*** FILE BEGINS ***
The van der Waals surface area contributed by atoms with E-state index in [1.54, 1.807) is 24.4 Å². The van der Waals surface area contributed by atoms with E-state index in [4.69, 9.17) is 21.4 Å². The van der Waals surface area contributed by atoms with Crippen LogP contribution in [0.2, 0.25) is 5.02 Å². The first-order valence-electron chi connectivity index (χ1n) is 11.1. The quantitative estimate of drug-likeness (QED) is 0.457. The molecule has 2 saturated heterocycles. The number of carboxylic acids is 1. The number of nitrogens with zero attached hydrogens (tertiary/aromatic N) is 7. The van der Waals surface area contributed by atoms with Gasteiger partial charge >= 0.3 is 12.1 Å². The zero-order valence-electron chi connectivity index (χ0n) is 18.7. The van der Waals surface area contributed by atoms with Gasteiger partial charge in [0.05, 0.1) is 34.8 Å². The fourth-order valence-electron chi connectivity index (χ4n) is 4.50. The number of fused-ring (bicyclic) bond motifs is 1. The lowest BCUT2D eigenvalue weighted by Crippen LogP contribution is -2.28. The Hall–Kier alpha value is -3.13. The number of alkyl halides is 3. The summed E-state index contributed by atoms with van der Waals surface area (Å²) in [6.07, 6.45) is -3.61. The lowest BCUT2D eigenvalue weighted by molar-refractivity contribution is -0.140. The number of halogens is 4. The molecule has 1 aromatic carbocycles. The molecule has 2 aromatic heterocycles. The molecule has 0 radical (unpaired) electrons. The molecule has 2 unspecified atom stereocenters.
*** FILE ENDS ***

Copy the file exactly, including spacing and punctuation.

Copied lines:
The van der Waals surface area contributed by atoms with E-state index in [1.54, 1.807) is 24.4 Å². The van der Waals surface area contributed by atoms with E-state index in [4.69, 9.17) is 21.4 Å². The van der Waals surface area contributed by atoms with Crippen LogP contribution in [0.2, 0.25) is 5.02 Å². The first-order valence-electron chi connectivity index (χ1n) is 11.1. The quantitative estimate of drug-likeness (QED) is 0.457. The molecule has 2 saturated heterocycles. The number of carboxylic acids is 1. The number of nitrogens with zero attached hydrogens (tertiary/aromatic N) is 7. The van der Waals surface area contributed by atoms with Gasteiger partial charge >= 0.3 is 12.1 Å². The zero-order valence-electron chi connectivity index (χ0n) is 18.7. The van der Waals surface area contributed by atoms with Gasteiger partial charge in [0.05, 0.1) is 34.8 Å². The fourth-order valence-electron chi connectivity index (χ4n) is 4.50. The number of fused-ring (bicyclic) bond motifs is 1. The lowest BCUT2D eigenvalue weighted by Crippen LogP contribution is -2.28. The Hall–Kier alpha value is -3.13. The number of alkyl halides is 3. The summed E-state index contributed by atoms with van der Waals surface area (Å²) in [6.07, 6.45) is -3.61. The lowest BCUT2D eigenvalue weighted by molar-refractivity contribution is -0.140. The number of halogens is 4. The molecule has 1 aromatic carbocycles. The molecule has 2 aromatic heterocycles. The molecule has 0 radical (unpaired) electrons. The molecule has 2 unspecified atom stereocenters.